Tudor: Solo for Piano by Cage, 2nd Realization

David Tudor
Solo for Piano by John Cage, Second Realization

Edited by John Holzaepfel

SET172 Tudor: Solo for Piano by Cage, 2nd Realization
This publication is a set of two volumes, each sold separately.
Grouped product items
Sku Product Name Qty
MU30A/A086 Tudor: Solo for Piano by Cage, 2nd Realization, Part 1
MU30B/A087 Tudor: Solo for Piano by Cage, 2nd Realization, Part 2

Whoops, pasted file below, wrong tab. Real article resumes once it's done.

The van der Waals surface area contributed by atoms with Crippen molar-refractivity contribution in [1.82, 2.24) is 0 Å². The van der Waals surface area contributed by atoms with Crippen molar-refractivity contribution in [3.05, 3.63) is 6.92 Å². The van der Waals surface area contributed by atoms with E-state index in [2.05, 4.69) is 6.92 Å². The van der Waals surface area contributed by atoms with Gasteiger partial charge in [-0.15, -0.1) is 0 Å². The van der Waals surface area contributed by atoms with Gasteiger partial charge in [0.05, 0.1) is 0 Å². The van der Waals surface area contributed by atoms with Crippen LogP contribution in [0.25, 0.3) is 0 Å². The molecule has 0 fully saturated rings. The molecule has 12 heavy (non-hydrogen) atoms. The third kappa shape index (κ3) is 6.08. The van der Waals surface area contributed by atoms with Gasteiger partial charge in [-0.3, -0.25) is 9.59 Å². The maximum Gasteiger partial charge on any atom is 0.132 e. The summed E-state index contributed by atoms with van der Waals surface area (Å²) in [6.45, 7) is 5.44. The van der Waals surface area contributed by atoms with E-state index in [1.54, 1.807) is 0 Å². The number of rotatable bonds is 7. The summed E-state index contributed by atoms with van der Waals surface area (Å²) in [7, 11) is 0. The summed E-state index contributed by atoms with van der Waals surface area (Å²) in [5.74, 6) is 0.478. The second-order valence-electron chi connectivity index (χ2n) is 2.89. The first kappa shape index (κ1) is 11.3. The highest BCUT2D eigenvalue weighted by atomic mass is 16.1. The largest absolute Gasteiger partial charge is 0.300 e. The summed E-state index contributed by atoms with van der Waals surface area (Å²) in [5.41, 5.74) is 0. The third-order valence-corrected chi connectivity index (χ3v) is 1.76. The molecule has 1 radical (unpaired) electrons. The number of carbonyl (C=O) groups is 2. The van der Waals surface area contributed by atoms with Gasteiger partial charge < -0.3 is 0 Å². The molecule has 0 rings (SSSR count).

“When I think of music, I think of you and vice-versa,” John Cage told David Tudor in the summer of 1951. Looking back years later, Cage said that every work he composed in the ensuing two decades was composed for Tudor—even if it was not written for the piano, Tudor’s nominal instrument.   The collaboration of Cage and Tudor reached an apex in the Solo for Piano from Cage’s Concert for Piano and Orchestra (1957–58). None of Cage’s previous works had employed more than a single type of notation. In contrast, the Solo for Piano consists of eighty-four notational types, ranging from standard line-and-staff notation to extravagant musical graphics. The notational complexity of the Solo for Piano led Tudor to write out—or realize—a performance score, from which he played at the premiere of the Concert for Piano and Orchestra in May 1958. The next spring, when Cage requested music to complement his ninety-minute lecture “Indeterminacy,” Tudor created a second realization, for which he devised a new temporal structure to implement Cage’s notations.   This edition of Tudor’s second realization of the Solo for Piano presents Tudor’s performance score in the spatial-temporal layout of its proportional notation. An introductory essay discusses the early collaborations of Cage and Tudor, as well as the genesis, creative process, and performance history of the Solo for Piano. The critical commentary examines each of Tudor’s methods of realization; which notations from Cage’s score Tudor selected and why; how Tudor interpreted Cage’s often ambiguous performance instructions; how Tudor distributed the resulting sounds temporally; and the ways in which Tudor’s realization fulfills, transcends, and sometimes contravenes the instructions of Cage’s score.